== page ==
After cardiac evaluation, the patient was diagnosed with sarcoidosis with two organs involvement and infliximab was started for the patient because of very specific imaging findings in both cardiac and spinal cord MRI. Two months after infliximab she was able to walk with a walker about 20 meters.


Sarcoidosis is a multisystem cell-mediated inflammatory disorder in which the formation of non- or limited necrotizing epithelioid cell granuloma due to unknown antigenic causes is pathologic hallmark of the disease [1]. Nervous system (central or peripheral system) involvement is seen in 5 to 10% of sarcoidosis patients defined as NS, which is the first manifestation of the disease in more than half of them [4]. In 31% of patients with NS presentations, there is systemic involvement from the beginning, and in others, it develops during the disease [1, 4]. Cranial nerve involvement, including the optic and facial nerves, is the most common manifestation, and myelopathy or myelitis accounts for about one-fifth of cases [4].

Myelopathy caused by sarcoidosis, could be in the differential diagnosis of other inflammatory diseases such as NMOSD [5]. Longitudinally extensive transverse myelitis (LETM) (≥3 vertebral segments on MRI) is one of the diagnostic features of NMOSD but should be considered after excluding other differential diagnoses [6].

The same type of involvement is usually seen in NS patients with spinal cord myelopathy, but some key diagnostic findings in clinical and MRI can differentiate between these two diseases [4].

Usually, the onset of paraparesis in sarcoidosis patients is gradual and chronic as in our case, and its onset is less acute and subacute [5, 6]. Subpial enhancement in the ventral or especially in the dorsal region is more common in sarcoidosis but is not exclusive [6]. The combination of the central and dorsal channels involvement creates a special appearance in axial sequences MRI, which is very diagnostic for sarcoidosis and is called trident sign [7, 8]. Taking a biopsy sample is particularly difficult to perform in cases of spinal cord involvement, this imaging view can be very helpful in the need to carefully screen patients for systemic involvement [5, 8, 9].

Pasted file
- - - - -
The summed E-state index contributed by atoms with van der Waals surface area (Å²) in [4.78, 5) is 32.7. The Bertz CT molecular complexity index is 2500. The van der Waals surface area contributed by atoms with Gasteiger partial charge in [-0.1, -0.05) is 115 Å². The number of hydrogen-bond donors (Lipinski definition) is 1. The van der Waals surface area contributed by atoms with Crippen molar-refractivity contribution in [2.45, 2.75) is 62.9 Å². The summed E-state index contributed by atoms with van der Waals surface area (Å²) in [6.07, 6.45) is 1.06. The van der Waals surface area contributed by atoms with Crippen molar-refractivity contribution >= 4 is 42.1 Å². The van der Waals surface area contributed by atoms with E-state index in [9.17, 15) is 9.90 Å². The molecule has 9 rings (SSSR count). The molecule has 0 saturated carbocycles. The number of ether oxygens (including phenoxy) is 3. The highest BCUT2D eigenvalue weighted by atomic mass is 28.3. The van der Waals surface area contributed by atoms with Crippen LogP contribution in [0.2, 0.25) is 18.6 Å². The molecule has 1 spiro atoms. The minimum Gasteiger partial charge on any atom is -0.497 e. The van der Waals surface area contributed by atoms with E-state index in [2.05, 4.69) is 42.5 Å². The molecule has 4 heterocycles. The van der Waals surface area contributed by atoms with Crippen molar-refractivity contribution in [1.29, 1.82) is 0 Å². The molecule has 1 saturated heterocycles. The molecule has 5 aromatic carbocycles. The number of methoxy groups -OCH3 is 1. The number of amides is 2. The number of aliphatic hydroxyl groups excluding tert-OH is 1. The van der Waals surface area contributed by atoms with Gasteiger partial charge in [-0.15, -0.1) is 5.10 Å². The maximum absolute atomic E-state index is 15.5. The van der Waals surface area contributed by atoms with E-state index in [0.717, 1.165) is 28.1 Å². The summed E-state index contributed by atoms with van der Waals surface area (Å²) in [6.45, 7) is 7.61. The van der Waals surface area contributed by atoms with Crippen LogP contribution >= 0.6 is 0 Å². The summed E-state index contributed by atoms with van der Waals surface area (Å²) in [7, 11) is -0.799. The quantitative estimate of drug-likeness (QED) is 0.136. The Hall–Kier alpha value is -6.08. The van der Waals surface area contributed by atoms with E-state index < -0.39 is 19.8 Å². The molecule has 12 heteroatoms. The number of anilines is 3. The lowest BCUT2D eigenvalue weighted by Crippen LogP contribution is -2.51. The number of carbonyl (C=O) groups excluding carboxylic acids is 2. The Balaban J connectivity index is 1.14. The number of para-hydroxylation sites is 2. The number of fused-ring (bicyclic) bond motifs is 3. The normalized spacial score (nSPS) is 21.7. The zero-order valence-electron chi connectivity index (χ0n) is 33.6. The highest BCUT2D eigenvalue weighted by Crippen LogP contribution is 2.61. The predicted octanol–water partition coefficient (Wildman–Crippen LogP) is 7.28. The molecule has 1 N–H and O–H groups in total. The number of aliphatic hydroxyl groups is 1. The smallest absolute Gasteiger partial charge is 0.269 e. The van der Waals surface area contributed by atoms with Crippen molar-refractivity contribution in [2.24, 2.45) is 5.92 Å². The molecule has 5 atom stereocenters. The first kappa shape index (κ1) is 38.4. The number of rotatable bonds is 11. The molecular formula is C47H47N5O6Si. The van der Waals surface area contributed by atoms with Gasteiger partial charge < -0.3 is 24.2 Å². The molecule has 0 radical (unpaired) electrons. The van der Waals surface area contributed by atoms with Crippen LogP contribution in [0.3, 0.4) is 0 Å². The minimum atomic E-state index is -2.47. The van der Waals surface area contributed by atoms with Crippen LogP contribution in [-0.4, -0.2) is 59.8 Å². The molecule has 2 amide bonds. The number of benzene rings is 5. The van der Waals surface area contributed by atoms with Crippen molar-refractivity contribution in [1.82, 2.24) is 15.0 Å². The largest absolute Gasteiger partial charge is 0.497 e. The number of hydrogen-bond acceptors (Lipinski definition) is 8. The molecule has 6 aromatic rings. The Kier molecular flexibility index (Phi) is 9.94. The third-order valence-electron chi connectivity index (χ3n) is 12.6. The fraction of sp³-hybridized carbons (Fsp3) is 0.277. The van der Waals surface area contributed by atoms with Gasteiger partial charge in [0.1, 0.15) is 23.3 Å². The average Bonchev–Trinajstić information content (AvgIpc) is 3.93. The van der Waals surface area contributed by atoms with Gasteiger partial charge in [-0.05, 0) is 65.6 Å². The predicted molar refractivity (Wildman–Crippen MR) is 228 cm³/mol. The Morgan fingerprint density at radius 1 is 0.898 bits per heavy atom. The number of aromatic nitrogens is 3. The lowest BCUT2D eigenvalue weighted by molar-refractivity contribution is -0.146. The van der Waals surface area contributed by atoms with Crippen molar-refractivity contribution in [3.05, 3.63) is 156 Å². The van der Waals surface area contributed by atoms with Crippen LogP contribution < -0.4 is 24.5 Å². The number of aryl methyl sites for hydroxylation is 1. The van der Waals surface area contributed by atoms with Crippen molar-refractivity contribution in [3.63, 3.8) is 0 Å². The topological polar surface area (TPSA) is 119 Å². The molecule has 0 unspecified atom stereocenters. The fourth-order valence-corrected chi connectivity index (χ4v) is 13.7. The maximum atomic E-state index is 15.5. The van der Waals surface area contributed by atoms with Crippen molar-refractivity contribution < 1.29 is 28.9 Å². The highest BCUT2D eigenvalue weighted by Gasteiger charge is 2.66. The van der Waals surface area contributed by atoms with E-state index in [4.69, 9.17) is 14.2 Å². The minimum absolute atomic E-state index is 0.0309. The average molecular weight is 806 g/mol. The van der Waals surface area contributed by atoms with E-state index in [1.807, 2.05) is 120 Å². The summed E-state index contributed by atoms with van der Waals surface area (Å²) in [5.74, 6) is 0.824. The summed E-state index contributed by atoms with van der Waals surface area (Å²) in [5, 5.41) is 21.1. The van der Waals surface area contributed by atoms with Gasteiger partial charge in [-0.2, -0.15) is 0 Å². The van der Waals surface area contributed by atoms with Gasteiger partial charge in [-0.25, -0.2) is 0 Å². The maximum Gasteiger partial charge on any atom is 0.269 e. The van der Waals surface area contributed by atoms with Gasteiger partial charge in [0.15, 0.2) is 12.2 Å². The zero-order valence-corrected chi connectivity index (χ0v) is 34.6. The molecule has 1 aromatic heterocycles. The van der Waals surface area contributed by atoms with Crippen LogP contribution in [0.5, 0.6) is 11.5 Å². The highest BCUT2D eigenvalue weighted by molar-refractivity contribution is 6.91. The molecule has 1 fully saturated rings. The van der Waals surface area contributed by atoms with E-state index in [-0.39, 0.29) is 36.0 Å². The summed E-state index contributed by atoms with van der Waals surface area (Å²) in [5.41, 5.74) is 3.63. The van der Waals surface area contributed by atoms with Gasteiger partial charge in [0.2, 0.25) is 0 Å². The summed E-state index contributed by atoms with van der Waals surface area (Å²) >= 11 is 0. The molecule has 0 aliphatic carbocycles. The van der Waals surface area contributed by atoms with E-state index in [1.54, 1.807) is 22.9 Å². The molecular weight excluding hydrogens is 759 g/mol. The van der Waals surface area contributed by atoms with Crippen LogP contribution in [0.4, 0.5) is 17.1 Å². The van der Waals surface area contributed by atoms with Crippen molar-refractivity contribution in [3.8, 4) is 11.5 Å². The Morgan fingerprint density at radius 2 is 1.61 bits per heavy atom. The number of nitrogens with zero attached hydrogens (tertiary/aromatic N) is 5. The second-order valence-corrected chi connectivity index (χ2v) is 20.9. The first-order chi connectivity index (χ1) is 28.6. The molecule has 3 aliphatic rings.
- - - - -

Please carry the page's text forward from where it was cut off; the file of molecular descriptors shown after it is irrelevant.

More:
Therefore, in suspicious cases, investigation of systemic signs and symptoms in clinical and para-clinical workup can help to accurately diagnose these cases [1, 5].

Interpretation of the ELISA Aquaporin-4- IgG (AQp4) antibody test should be done with caution because of high false positive results in medium or low titers and the positivity of this test should be confirmed by the CBA method. One case was previously reported with a misdiagnosis due to the ELISA test [9]. Lung tissue involvement and bilateral hilar lymphadenopathy are seen in more than 90% of patients, high-resolution computed tomography (HRCT) scan imaging could be very diagnostic [1, 10]. But patient's HRCT result was negative.

It is possible to identify asymptomatic occult granulomatous inflammation by using fluorodeoxyglucose positron emission tomography (FDG-PET), which shows increased glucose uptake of active inflammation [10]. Therefore, if a chest CT scan is negative, the FDG PET scan is a more sensitive method for evaluation of extensive lymphadenopathy or disease-related activity in other organs such as cardiac or bones [10]. In our patient, whole-body FDG PET also was negative.

Systemic sarcoidosis has cardiac involvement in up to 25% of patients' autopsy. Cardiac involvement portends a worse prognosis [2, 3]. CS can range from asymptomatic to ventricular tachycardia (VT), high-grade atrioventricular (AV) block, or heart failure and rarely sudden cardiac death as a first presentation of CS due to brady- or tachyarrhythmias [2].

The sensitivity of endomyocardial biopsy is hindered by the myocardial tissue's patchy involvement, thereby limiting its effectiveness as a diagnostic method. Therefore, it is recommended to perform a cardiac MRI or FDG PET scan [3].

According to the diagnostic criteria of CS in addition to histological or clinical diagnosis of extra-cardiac sarcoidosis, two or more of the five major criteria below or one of the major criteria and ≥ two of the minor criteria are satisfied to confirm probable CS [2].

Major cardiac involvement criteria include:

  •  High-grade AV block or fatal ventricular arrhythmia

  • Basal thinning of the ventricular septum or abnormal ventricular wall anatomy

  • Abnormally high uptake with 67Ga citrate or 18F-FDG-PET

  • Depressed ejection fraction of the LV (< 50%)